It is important to note Judaism has, throughout its entire history, had a scripture and tradition existence. Only sola scriptura is the real novelty. Tradition, capital “T”, in the Catholic lexicon, does not mean “we have ALWAYS done it this way!!” Some Orthodox and some Catholic fascists may mean it that way, but that is not how mainstream Catholicism means it. Tradition in mainstream Catholicism means “How has the Holy Spirit guided us throughout the sojourn of His Church, His Bride, on this earth, awaiting His return?”
“If Protestantism is true,
Christians have zero need to understand even their own history or tradition.
According to sola scriptura and the principle of private judgment, Protestants believe they can discover saving Christian truth themselves, using only their Bible and the Spirit. This understanding is especially prevalent in Evangelicalism—stemming perhaps from the influence of the Radical Reformers, who were not impressed by Luther, Zwingli, and Calvin and instead took the magisterial Reformers’ ideas to their logical end. As a result, most Evangelicals today know little about history and tradition, including the history of their own beliefs.
Distrust of History and Tradition
One of the events that led to the anti-traditional bent of Evangelicals was the revivalism of the First and Second Great Awakenings in the United States 200 years ago.
Even though Evangelicals owe many of their most important beliefs to John Calvin’s influence, through the revival spirit of anti-traditionalism many denied any connection with him and did not even have a basic understanding of who he was. Fast-forward to today, and the situation is much the same.
One Evangelical friend of mine said to me: “I don’t care what Luther or any other Protestant teaches.”
Why don’t he and other Evangelicals care what Luther or Calvin or anyone else says? Because my friend has the Holy Spirit dwelling within him, and he has his Bible, so he believes from those he can individually come to know divine truth.
Because Catholicism is true,
It’s important to learn from the wisdom of those who have gone before us in faith.
One of my Anglican friends wanted to buy a book by St. Augustine, a Father of the Church who is known as the “Doctor of Grace.” He happened to be close to a popular Christian chain bookstore, so he stopped in and looked around. Not finding the book, he approached the person working at the store to ask where he could find it: “Pardon me, where are your books by Augustine?” The employee looked at him blankly and responded, “Augustine who?”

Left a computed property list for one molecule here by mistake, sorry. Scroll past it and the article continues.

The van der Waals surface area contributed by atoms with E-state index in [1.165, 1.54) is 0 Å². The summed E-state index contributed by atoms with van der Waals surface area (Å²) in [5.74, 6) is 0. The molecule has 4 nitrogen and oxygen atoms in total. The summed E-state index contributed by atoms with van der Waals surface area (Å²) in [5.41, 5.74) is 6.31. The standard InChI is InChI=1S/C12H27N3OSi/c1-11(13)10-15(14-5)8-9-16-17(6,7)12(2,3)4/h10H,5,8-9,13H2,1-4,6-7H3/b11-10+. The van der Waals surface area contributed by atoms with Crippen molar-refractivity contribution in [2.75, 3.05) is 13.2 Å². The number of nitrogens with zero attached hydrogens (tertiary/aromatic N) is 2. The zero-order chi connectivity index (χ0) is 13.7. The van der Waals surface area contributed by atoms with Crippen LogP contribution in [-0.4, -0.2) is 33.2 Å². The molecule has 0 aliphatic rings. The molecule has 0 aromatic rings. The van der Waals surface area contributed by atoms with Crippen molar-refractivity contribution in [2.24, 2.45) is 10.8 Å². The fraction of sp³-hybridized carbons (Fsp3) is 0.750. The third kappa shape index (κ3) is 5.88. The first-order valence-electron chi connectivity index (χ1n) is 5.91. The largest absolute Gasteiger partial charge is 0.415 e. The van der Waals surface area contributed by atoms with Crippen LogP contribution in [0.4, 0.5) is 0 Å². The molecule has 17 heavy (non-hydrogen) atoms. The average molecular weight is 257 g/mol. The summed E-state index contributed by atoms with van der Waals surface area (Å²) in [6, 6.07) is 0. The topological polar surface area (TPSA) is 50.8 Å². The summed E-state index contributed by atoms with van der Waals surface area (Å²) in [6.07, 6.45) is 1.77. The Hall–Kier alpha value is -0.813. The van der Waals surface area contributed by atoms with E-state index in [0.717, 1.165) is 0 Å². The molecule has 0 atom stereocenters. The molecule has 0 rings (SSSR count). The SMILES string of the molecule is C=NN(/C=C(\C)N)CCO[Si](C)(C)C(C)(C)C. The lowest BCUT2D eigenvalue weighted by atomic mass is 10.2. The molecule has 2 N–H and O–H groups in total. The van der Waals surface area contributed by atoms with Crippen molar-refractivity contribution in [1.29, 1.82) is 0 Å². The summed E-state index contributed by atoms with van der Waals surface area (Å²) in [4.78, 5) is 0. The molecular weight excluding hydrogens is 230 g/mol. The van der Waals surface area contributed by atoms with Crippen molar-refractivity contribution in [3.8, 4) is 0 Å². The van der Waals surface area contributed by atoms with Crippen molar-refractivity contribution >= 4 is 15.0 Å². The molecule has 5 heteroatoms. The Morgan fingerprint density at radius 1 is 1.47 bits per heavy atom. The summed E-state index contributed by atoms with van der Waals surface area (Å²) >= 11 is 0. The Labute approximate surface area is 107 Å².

This little story demonstrates an endemic problem with Evangelical Protestants: They have largely forgotten men and women who came before them in the Christian faith, those giants on whose shoulders (and prayers) they now stand. Christianity didn’t end in the year 100 when the Bible was finished being written and resume again 1,500 years later when the first Baptists founded a new ecclesial community. But going into this Christian store, one is hard pressed to find a book written in the time period between the Bible and the twentieth century.
A dose of humility is the remedy. Just as we do not attempt to re-derive all mathematical and scientific formulas anew in every generation, so we should stand on the shoulders of the saintly theological giants who have gone before us. If nothing else, it stands to reason that the men and women closest in time and proximity to the apostles could give us invaluable insights into their teachings. And, indeed, this is what we see when we read their works.
Even secular wisdom informs us that forgetting history condemns us to repeat it. Many of the heresies today are not new—they are unwittingly recycled from centuries past, often by well-meaning Christians who interpret the Bible apart from Tradition and the historical witness of the Church. The Catholic belief that our Lord has guided His Church into all truth through every century gives us the confidence that we can trust our forefathers in the Faith.
The Protestant’s Dilemma
If Protestantism is true, then Christians in each generation figure out all truth for themselves, with nothing but the Bible as their guide. After all, it is quite possible that the Christians who came before us made errors, even on important doctrines, and that God is raising up new voices today to correct those errors. But how can we know which are teaching truth, and which are reviving old heresies?”
Love & the tradition (long term of wisdom of generations) of living the faith,